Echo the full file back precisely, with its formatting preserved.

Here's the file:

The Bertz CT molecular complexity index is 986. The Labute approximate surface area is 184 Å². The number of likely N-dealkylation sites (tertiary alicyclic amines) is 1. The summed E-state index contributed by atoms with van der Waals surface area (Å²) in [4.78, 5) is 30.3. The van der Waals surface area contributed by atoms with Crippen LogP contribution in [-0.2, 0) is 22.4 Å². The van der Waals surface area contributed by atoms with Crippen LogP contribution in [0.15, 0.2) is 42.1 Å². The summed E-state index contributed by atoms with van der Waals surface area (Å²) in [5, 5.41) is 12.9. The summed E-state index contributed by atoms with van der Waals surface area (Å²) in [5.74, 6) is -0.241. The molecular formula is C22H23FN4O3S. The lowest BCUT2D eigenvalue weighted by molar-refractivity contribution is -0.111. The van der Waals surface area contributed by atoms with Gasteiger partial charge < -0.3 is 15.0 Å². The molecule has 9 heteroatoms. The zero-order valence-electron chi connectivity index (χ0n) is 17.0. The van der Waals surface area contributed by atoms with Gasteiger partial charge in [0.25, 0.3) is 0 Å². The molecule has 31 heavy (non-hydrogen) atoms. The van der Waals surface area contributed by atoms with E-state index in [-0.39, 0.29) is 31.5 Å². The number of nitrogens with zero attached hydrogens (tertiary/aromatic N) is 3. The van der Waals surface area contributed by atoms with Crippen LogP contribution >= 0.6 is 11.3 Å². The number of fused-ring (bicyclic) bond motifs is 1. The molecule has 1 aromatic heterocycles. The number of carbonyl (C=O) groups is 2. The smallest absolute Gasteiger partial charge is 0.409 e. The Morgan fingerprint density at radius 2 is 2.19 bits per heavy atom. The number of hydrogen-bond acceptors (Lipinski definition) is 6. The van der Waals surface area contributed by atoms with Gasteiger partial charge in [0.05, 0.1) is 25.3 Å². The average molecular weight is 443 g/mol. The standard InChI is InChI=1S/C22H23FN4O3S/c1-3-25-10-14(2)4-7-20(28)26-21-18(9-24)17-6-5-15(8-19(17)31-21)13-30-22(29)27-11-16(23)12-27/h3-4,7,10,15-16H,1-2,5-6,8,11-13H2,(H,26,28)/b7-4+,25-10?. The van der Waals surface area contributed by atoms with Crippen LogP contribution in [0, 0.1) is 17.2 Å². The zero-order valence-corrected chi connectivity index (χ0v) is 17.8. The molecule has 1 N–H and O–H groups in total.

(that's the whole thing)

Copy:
The Bertz CT molecular complexity index is 986. The Labute approximate surface area is 184 Å². The number of likely N-dealkylation sites (tertiary alicyclic amines) is 1. The summed E-state index contributed by atoms with van der Waals surface area (Å²) in [4.78, 5) is 30.3. The van der Waals surface area contributed by atoms with Crippen LogP contribution in [-0.2, 0) is 22.4 Å². The van der Waals surface area contributed by atoms with Crippen LogP contribution in [0.15, 0.2) is 42.1 Å². The summed E-state index contributed by atoms with van der Waals surface area (Å²) in [5, 5.41) is 12.9. The summed E-state index contributed by atoms with van der Waals surface area (Å²) in [5.74, 6) is -0.241. The molecular formula is C22H23FN4O3S. The lowest BCUT2D eigenvalue weighted by molar-refractivity contribution is -0.111. The van der Waals surface area contributed by atoms with Gasteiger partial charge < -0.3 is 15.0 Å². The molecule has 9 heteroatoms. The zero-order valence-electron chi connectivity index (χ0n) is 17.0. The van der Waals surface area contributed by atoms with Gasteiger partial charge in [0.25, 0.3) is 0 Å². The molecule has 31 heavy (non-hydrogen) atoms. The van der Waals surface area contributed by atoms with E-state index in [-0.39, 0.29) is 31.5 Å². The number of nitrogens with zero attached hydrogens (tertiary/aromatic N) is 3. The van der Waals surface area contributed by atoms with Crippen LogP contribution >= 0.6 is 11.3 Å². The number of fused-ring (bicyclic) bond motifs is 1. The molecule has 1 aromatic heterocycles. The number of carbonyl (C=O) groups is 2. The smallest absolute Gasteiger partial charge is 0.409 e. The Morgan fingerprint density at radius 2 is 2.19 bits per heavy atom. The number of hydrogen-bond acceptors (Lipinski definition) is 6. The van der Waals surface area contributed by atoms with Gasteiger partial charge in [0.05, 0.1) is 25.3 Å². The average molecular weight is 443 g/mol. The standard InChI is InChI=1S/C22H23FN4O3S/c1-3-25-10-14(2)4-7-20(28)26-21-18(9-24)17-6-5-15(8-19(17)31-21)13-30-22(29)27-11-16(23)12-27/h3-4,7,10,15-16H,1-2,5-6,8,11-13H2,(H,26,28)/b7-4+,25-10?. The van der Waals surface area contributed by atoms with Crippen LogP contribution in [0, 0.1) is 17.2 Å². The zero-order valence-corrected chi connectivity index (χ0v) is 17.8. The molecule has 1 N–H and O–H groups in total.